American songs taught me about America long before I went there.
Up to now, on this trip, I’ve found an American song that, to me at least, helps tell the story.
This evening, back home, sorting out the last photos, I’m drawn to this picture of a destroyer in dry dock out in Seattle harbour. A naval song for the title – In The Navy by the Village People? Sloop John B by the Beach Boys? Neither feels at all relevant. What about an American shipbuilding song? I don’t know any.
In England, on the other hand – as well as Big River there’s Jez Lowe’s Taking On Men (the only song I know that mentions Barrow, the Chicago of north England, where my parents were born) – or Elvis Costello’s Shipbuilding, Robert Wyatt’s version, no trumpets.
These modern English songs talk about the good old industrial days. Perhaps America doesn’t have such songs because its cities have been better at managing the transition to post-industrial – or if they haven’t, there’s no market for nostalgia there? Think of Bruce Springsteen’s My Home Town – that can’t be it.
Anyway I have ended up giving this post a title from an English song by an English singer.
What the picture made me want to write about was what I’ve been learning from N.A.M. Rodger’s history of the British navy (third and last volume out next month!). Setting up and operating a seagoing navy is one of the hardest things a state can do. You can’t just build some ships and recruit some crew. Knowhow and experience and an operation that is integrated from top to bottom make the difference; sending your ships out to sea in all weathers makes the difference; style and institutional culture make a difference.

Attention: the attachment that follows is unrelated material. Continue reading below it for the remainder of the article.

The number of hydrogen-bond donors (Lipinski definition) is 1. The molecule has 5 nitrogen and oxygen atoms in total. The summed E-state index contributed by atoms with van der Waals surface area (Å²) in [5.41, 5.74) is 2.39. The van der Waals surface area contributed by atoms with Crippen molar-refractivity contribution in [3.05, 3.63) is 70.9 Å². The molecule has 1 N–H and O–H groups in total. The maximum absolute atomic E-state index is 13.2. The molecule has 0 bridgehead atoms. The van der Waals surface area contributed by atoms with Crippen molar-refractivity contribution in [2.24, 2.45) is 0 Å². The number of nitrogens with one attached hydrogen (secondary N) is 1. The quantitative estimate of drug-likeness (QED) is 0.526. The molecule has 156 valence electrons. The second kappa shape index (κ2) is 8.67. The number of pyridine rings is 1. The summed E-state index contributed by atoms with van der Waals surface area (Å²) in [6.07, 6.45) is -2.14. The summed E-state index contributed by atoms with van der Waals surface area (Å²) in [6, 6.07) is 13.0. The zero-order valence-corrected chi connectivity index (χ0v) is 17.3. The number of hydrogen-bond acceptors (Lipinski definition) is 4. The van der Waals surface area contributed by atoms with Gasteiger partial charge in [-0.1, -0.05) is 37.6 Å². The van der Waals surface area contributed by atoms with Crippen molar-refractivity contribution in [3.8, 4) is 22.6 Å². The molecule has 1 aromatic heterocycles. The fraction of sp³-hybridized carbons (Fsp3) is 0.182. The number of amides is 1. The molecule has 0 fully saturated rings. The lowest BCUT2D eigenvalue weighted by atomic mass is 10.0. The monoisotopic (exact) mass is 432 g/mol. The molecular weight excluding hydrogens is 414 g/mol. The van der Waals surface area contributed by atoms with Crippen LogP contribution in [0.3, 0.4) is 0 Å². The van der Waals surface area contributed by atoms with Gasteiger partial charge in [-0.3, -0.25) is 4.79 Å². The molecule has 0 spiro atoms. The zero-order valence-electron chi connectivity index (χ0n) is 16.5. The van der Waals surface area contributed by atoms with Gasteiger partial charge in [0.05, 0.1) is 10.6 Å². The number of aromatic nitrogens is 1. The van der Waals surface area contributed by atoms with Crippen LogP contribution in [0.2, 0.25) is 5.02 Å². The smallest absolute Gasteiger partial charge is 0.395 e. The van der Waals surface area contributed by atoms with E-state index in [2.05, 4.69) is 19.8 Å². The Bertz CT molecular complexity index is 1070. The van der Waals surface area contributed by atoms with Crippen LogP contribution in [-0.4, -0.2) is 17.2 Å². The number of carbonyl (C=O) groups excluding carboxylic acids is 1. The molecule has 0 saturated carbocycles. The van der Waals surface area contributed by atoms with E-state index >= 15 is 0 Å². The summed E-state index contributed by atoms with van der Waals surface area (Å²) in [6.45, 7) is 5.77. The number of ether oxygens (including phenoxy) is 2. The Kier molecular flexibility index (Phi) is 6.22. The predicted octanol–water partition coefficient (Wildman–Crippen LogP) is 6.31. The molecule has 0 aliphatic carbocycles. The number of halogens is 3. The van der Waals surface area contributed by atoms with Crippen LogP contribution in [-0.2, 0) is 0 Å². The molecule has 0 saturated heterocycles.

Britain had this, did these things, from 1650 or so, according to Rodger. The US, evidently, does these things right now. In spades. So it is partly for military reasons that you wouldn’t say that Puget Sound “was” a big river – it still is one.
(Obviously, technically, it’s a big sound. In retrospect, Phil Spector was the answer I was looking for.)
On the style of the American navy, read Geoff Dyer, Another Great Day at Sea.